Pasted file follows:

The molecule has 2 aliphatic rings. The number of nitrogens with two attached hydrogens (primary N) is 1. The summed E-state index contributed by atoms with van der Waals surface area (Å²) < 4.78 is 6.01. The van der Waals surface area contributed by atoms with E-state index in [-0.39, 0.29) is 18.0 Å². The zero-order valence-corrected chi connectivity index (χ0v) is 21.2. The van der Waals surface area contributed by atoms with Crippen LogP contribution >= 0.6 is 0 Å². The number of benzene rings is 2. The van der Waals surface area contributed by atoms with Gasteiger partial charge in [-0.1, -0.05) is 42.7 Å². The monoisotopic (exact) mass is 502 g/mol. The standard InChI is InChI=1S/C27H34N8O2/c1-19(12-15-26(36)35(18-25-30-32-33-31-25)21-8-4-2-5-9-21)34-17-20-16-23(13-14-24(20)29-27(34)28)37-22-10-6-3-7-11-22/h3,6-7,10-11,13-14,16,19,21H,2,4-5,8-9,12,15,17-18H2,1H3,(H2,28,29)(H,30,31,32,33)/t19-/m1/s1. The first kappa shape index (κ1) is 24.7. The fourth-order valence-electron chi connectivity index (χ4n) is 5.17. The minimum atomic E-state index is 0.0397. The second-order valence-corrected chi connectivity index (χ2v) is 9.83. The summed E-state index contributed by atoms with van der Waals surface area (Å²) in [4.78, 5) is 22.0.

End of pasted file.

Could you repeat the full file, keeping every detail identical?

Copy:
The molecule has 2 aliphatic rings. The number of nitrogens with two attached hydrogens (primary N) is 1. The summed E-state index contributed by atoms with van der Waals surface area (Å²) < 4.78 is 6.01. The van der Waals surface area contributed by atoms with E-state index in [-0.39, 0.29) is 18.0 Å². The zero-order valence-corrected chi connectivity index (χ0v) is 21.2. The van der Waals surface area contributed by atoms with Crippen LogP contribution >= 0.6 is 0 Å². The number of benzene rings is 2. The van der Waals surface area contributed by atoms with Gasteiger partial charge in [-0.1, -0.05) is 42.7 Å². The monoisotopic (exact) mass is 502 g/mol. The standard InChI is InChI=1S/C27H34N8O2/c1-19(12-15-26(36)35(18-25-30-32-33-31-25)21-8-4-2-5-9-21)34-17-20-16-23(13-14-24(20)29-27(34)28)37-22-10-6-3-7-11-22/h3,6-7,10-11,13-14,16,19,21H,2,4-5,8-9,12,15,17-18H2,1H3,(H2,28,29)(H,30,31,32,33)/t19-/m1/s1. The first kappa shape index (κ1) is 24.7. The fourth-order valence-electron chi connectivity index (χ4n) is 5.17. The minimum atomic E-state index is 0.0397. The second-order valence-corrected chi connectivity index (χ2v) is 9.83. The summed E-state index contributed by atoms with van der Waals surface area (Å²) in [4.78, 5) is 22.0.